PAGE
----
Closing Vatican embassy 'a mistake'
Archbishop of Dublin Dr Diarmuid Martin has described the Government’s decision to close the Vatican embassy as a “mistake” that he believes will be reversed.
Speaking this evening at the Mater Dei Institute’s Spring Lecture Series, Dr Martin said that he feared that the controversy surrounding the decision had “taken on a life of its own” and was not a debate which was in the best interests of the Church or the Government.
“While I believe that the change in status of the Embassy was a mistake and that it will in time be changed, the current polemic is distracting us from the real challenges of Church State relations and from the real crisis questions facing the Irish Church,” he said.
Dr Martin said that, in the history of Ireland, Church and State have been intertwined “for the good and for the lesser good”, adding that the two would be intertwined in Irish society for many years to come.
“Church and State are separate but not necessarily hostile realities. The challenge is to find a mature interaction which is neither that of being in bed together nor that of living as survivors of a hostile divorce, unable to converse,” he said.
Mr Martin said that it was “very hard to underestimate how much the scandals regarding the sexual abuse of children and the manner in which it was dealt with by Church authorities has wounded the Church in Ireland”.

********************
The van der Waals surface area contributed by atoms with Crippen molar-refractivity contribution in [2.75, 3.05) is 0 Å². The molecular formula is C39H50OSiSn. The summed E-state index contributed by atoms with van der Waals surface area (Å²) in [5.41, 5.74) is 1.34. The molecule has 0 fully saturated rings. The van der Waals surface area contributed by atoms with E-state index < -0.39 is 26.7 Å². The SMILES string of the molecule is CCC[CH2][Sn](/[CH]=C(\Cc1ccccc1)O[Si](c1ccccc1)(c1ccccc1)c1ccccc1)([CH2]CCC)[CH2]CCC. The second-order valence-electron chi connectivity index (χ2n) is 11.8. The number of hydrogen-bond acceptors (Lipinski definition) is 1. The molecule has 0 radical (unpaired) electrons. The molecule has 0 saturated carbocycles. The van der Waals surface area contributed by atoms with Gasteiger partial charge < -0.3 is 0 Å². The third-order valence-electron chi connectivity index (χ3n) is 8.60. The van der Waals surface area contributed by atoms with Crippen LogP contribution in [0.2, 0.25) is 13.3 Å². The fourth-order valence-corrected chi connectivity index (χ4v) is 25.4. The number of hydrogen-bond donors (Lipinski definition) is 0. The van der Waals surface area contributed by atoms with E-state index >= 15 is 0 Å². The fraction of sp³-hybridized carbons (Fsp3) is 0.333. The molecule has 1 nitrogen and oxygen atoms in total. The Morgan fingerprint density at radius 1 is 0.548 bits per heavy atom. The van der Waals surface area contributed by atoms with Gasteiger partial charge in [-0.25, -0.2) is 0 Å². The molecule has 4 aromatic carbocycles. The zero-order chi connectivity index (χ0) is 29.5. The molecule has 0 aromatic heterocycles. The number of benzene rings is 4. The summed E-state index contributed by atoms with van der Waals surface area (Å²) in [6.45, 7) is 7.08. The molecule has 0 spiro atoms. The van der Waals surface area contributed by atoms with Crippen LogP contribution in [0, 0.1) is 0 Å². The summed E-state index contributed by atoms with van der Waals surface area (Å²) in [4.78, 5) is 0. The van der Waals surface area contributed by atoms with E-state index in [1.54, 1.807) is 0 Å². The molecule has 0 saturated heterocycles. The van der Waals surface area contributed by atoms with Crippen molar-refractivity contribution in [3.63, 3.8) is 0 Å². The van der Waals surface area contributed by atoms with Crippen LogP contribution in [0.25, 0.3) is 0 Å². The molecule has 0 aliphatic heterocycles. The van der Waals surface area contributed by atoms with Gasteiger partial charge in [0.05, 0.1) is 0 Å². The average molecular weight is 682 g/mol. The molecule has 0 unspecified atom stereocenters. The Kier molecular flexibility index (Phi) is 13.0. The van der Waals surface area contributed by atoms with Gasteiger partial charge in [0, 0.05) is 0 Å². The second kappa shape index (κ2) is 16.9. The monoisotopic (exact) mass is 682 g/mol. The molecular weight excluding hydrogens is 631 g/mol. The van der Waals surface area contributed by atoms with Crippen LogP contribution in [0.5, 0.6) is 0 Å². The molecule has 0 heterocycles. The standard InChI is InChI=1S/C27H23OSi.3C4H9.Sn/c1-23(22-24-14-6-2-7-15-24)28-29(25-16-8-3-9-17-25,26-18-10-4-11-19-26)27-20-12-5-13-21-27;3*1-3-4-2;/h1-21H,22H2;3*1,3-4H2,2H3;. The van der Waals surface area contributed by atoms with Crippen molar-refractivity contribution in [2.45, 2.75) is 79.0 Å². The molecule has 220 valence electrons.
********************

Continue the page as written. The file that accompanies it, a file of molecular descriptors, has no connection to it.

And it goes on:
“The fact that thousands of children were abused within the Church of Jesus Christ in Ireland is a scar that the Church will bear within it for generations to come. There is no way in which what happened to be consigned out of the way into the archives. The lessons of what happened and how it happened are a vital key to our looking forward to and building the future with hope.”
Dr Martin said that the Church must constantly reform itself, adding that there was a genuine enthusiasm for renewal among priests, diocesan and religious.
“The results are already being seen. Attendance at Sunday Mass may be falling but enthusiasm is certainly not missing and for example over the Christmas period attendances were significantly higher than in the past.
He added that the upcoming occasion of the 50th International Eucharistic Congress, which will be held here in Dublin in June 2012 was a unique opportunity for renewal of the Christian life.
“To the surprise of its critics the Eucharistic Congress is taking shape as a genuine moment of renewal in the Church,” he said.